Please see the Executive Report on The Prospects for Dialogue and Reconciliation in Syria

UPF Interfaith Declaration on Peace in Syria

Amman, Jordan October 13, 2013

Gathered in Amman, Jordan, on October 11-13, 2013 for the Interfaith Consultation on

“The Prospects for Dialogue and Reconciliation in Syria” sponsored by the Universal Peace Federation, we, the participants, being persons from a wide range of religious and spiritual backgrounds, professional fields, and from many nations – Australia, Austria, Belgium, Canada, Egypt, France, India, Japan, Jordan, Korea, Lebanon, Monaco, Palestine, Russia, Sudan, Syria, UAE, UK, USA – committed to peace and human development for all, and,

Acknowledging that the conflict in Syria has escalated at an alarming rate, leaving more than 100,000 people dead, and more than 2 million refugees and nearly 4 million internally displaced persons, spawning a human disaster of enormous magnitude, and

Recognizing that on August 21, 2013, approximately 1400 men, women and children were killed as a result of chemical weapons, and,

Realizing that the world’s leading powers, including the permanent member states of the UN Security Council, find themselves at a critical juncture, that may lead to either a dramatic breakthrough in international cooperation, or to widespread and growing threats to human security, and,

Applauding the efforts made by King Abdullah II of Jordan with the Amman Message, Common Word, and the World Interfaith Harmony Week; Pope Francis calling for prayer, fasting and an end to the violence in Syria; as well as other worthy and outstanding initiatives, such as are being carried out by the King Abdullah Bin Abdulaziz’ International Centre for Interreligious and Intercultural Dialogue, Religions for Peace, the UNESCO’s Culture of Peace initiative, the UN’s Alliance of Civilizations, and other initiatives,

We therefore,

Support the United Nations and multilateral efforts to resolve the crisis through peaceful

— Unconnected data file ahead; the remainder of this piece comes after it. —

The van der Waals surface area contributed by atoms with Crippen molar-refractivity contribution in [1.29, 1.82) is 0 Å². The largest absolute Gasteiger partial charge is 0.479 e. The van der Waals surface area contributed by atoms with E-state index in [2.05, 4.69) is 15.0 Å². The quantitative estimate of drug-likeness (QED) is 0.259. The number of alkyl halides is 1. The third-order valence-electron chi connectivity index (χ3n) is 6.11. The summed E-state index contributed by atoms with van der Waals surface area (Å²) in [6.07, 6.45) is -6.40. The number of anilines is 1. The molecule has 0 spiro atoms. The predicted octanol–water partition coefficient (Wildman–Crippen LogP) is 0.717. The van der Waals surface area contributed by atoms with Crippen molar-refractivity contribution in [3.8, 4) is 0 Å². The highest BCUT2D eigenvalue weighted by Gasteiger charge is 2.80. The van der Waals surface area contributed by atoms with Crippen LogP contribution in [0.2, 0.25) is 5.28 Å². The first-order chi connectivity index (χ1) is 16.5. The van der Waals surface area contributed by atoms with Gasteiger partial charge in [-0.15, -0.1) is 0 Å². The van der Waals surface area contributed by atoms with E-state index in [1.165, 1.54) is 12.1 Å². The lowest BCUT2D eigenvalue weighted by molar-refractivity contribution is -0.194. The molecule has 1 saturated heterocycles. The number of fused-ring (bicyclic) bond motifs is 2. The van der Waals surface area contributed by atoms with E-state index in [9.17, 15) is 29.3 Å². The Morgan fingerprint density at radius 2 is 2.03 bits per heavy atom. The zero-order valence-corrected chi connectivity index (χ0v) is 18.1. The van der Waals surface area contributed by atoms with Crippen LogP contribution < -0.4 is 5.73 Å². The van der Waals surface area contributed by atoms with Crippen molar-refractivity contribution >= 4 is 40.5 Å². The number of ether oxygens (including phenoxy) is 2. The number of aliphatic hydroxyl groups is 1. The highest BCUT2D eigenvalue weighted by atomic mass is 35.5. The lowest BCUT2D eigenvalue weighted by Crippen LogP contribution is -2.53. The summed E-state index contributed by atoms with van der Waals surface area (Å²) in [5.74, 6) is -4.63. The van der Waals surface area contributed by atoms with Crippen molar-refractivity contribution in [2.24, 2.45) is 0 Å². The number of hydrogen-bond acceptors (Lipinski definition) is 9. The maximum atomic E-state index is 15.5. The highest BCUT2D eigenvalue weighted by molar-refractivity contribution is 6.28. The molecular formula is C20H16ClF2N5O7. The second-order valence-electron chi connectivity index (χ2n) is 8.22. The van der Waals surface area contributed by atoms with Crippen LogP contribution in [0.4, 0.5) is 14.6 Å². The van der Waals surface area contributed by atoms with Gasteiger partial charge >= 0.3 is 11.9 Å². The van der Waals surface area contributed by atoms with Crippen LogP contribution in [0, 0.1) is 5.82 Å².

means.

Call upon the United Nations and the major powers to recognize the importance of religious voices and religious leaders as allies in the effort to work out a peaceful resolution of the conflict.

Call upon leaders of the world’s great faith traditions, especially Muslims, Jews, and Christians, and their respective leaders to come together in the search for a solution that brings an end to the bloodshed in Syria.

Call upon the various denominations and sects within particular religions to work to

overcome barriers and intra-religious divisions and disputes that stand in the way of cooperative action for peace in Syria, the region and the world.

Call upon political leaders and civil society leaders, along with religious leaders and

believers from all the faith traditions, to come together in support of peace in Syria, offering humanitarian assistance as well as a wider range of “soft power” initiatives that may open a way for a sustainable peace, including but not limited to:

  • Peace education programs
  • Education for refugee children
  • Educational programs that promote interfaith understanding
  • Empowerment of women through education and respect for the rights of women
  • Interreligious relief efforts
  • Promotion of a culture of peace
  • Fundraising for relief efforts to help the refugees

Call up the government of Syria and the opposition forces to not only cooperate fully in the dismantling of chemical weapons, but to also bring a speedy end to the violence, by initiating an immediate cease-fire; to negotiate the release of hostages; and to come to an agreement to hold elections no later than May of 2014, with a commitment to abide by the results that are assured of legitimacy by objective international observers under supervision of the United Nations and major stakeholders.

Call upon UPF, as well as other NGOs and faith-based organizations, to convene – as a supplemental “Track II” consultative/advisory body that can support and augment the governmental deliberations and outcomes – an international interfaith, academic, civil society conference at the time of the Geneva II deliberations expected to be held this November.

We emphasize the point that, whereas governments naturally have their realm of responsibility in the area of peace and security, the religions should not be excluded from deliberations, neither by governments nor by their own hesitancy or resistance to interfaith cooperation. In addition, the religions must stand firmly against all forms of radical and violent extremism, while at the same time upholding their spiritual traditions, virtues, and good practices.

In conclusion, we also encourage UN Secretary-General, Ban Ki-moon, the General Assembly, and the Security Council to work with greater urgency to establish, with the support of the major faith traditions, a specialized interfaith agency, commission or council within the United Nations system made up of spiritual elders, leaders and clerics from a wide range of religious traditions.


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